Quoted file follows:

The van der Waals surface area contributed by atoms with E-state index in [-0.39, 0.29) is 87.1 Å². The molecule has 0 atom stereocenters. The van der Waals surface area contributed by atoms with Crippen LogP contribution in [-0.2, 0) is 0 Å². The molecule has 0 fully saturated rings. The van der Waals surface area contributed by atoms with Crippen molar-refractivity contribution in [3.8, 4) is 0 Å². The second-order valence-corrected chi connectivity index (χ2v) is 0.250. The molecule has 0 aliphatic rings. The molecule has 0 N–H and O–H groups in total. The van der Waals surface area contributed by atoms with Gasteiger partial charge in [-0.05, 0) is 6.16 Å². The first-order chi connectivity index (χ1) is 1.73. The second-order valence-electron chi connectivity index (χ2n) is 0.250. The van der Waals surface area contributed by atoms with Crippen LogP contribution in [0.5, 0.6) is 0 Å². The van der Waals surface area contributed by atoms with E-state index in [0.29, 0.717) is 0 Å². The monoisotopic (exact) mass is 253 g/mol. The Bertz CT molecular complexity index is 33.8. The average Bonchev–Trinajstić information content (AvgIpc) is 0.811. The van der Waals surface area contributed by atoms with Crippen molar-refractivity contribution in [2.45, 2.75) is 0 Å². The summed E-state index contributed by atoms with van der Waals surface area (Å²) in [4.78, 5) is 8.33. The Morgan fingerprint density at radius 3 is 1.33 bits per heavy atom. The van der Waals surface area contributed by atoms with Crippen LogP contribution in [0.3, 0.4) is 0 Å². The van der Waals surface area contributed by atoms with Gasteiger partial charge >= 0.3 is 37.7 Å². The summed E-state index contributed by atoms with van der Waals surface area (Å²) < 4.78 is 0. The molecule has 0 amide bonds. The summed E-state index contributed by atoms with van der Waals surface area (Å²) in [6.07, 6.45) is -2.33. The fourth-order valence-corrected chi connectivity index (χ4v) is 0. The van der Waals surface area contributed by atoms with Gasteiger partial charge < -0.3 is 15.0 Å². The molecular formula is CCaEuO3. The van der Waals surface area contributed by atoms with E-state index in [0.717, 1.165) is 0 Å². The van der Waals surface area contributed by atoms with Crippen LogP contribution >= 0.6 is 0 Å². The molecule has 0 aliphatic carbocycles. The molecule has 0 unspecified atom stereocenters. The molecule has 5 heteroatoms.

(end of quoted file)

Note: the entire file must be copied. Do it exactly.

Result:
The van der Waals surface area contributed by atoms with E-state index in [-0.39, 0.29) is 87.1 Å². The molecule has 0 atom stereocenters. The van der Waals surface area contributed by atoms with Crippen LogP contribution in [-0.2, 0) is 0 Å². The molecule has 0 fully saturated rings. The van der Waals surface area contributed by atoms with Crippen molar-refractivity contribution in [3.8, 4) is 0 Å². The second-order valence-corrected chi connectivity index (χ2v) is 0.250. The molecule has 0 aliphatic rings. The molecule has 0 N–H and O–H groups in total. The van der Waals surface area contributed by atoms with Gasteiger partial charge in [-0.05, 0) is 6.16 Å². The first-order chi connectivity index (χ1) is 1.73. The second-order valence-electron chi connectivity index (χ2n) is 0.250. The van der Waals surface area contributed by atoms with Crippen LogP contribution in [0.5, 0.6) is 0 Å². The van der Waals surface area contributed by atoms with E-state index in [0.29, 0.717) is 0 Å². The monoisotopic (exact) mass is 253 g/mol. The Bertz CT molecular complexity index is 33.8. The average Bonchev–Trinajstić information content (AvgIpc) is 0.811. The van der Waals surface area contributed by atoms with Crippen molar-refractivity contribution in [2.45, 2.75) is 0 Å². The summed E-state index contributed by atoms with van der Waals surface area (Å²) in [4.78, 5) is 8.33. The Morgan fingerprint density at radius 3 is 1.33 bits per heavy atom. The van der Waals surface area contributed by atoms with Crippen LogP contribution in [0.3, 0.4) is 0 Å². The van der Waals surface area contributed by atoms with Gasteiger partial charge >= 0.3 is 37.7 Å². The summed E-state index contributed by atoms with van der Waals surface area (Å²) < 4.78 is 0. The molecule has 0 amide bonds. The summed E-state index contributed by atoms with van der Waals surface area (Å²) in [6.07, 6.45) is -2.33. The fourth-order valence-corrected chi connectivity index (χ4v) is 0. The van der Waals surface area contributed by atoms with Gasteiger partial charge < -0.3 is 15.0 Å². The molecular formula is CCaEuO3. The van der Waals surface area contributed by atoms with E-state index in [0.717, 1.165) is 0 Å². The van der Waals surface area contributed by atoms with Crippen LogP contribution >= 0.6 is 0 Å². The molecule has 0 aliphatic carbocycles. The molecule has 0 unspecified atom stereocenters. The molecule has 5 heteroatoms.